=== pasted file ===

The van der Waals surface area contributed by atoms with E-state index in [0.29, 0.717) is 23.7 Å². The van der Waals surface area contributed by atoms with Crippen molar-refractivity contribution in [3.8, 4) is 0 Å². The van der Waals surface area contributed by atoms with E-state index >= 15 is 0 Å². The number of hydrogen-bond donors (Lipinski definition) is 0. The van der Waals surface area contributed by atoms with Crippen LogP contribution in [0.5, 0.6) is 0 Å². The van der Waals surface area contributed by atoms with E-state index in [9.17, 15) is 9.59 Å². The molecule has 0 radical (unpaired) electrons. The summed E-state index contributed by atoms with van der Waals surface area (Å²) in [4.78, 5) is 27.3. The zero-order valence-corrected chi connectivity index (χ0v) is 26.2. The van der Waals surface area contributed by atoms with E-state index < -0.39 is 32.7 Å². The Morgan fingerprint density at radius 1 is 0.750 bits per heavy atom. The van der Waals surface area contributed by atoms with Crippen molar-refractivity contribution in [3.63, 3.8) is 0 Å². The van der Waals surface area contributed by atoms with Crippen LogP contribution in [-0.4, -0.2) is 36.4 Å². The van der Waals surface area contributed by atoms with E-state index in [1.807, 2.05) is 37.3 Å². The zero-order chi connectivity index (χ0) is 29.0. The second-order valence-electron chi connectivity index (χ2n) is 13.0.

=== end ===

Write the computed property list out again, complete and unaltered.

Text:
The van der Waals surface area contributed by atoms with E-state index in [0.29, 0.717) is 23.7 Å². The van der Waals surface area contributed by atoms with Crippen molar-refractivity contribution in [3.8, 4) is 0 Å². The van der Waals surface area contributed by atoms with E-state index >= 15 is 0 Å². The number of hydrogen-bond donors (Lipinski definition) is 0. The van der Waals surface area contributed by atoms with Crippen LogP contribution in [0.5, 0.6) is 0 Å². The van der Waals surface area contributed by atoms with E-state index in [9.17, 15) is 9.59 Å². The molecule has 0 radical (unpaired) electrons. The summed E-state index contributed by atoms with van der Waals surface area (Å²) in [4.78, 5) is 27.3. The zero-order valence-corrected chi connectivity index (χ0v) is 26.2. The van der Waals surface area contributed by atoms with E-state index < -0.39 is 32.7 Å². The Morgan fingerprint density at radius 1 is 0.750 bits per heavy atom. The van der Waals surface area contributed by atoms with Crippen molar-refractivity contribution in [3.63, 3.8) is 0 Å². The van der Waals surface area contributed by atoms with Crippen LogP contribution in [-0.4, -0.2) is 36.4 Å². The van der Waals surface area contributed by atoms with E-state index in [1.807, 2.05) is 37.3 Å². The zero-order chi connectivity index (χ0) is 29.0. The second-order valence-electron chi connectivity index (χ2n) is 13.0.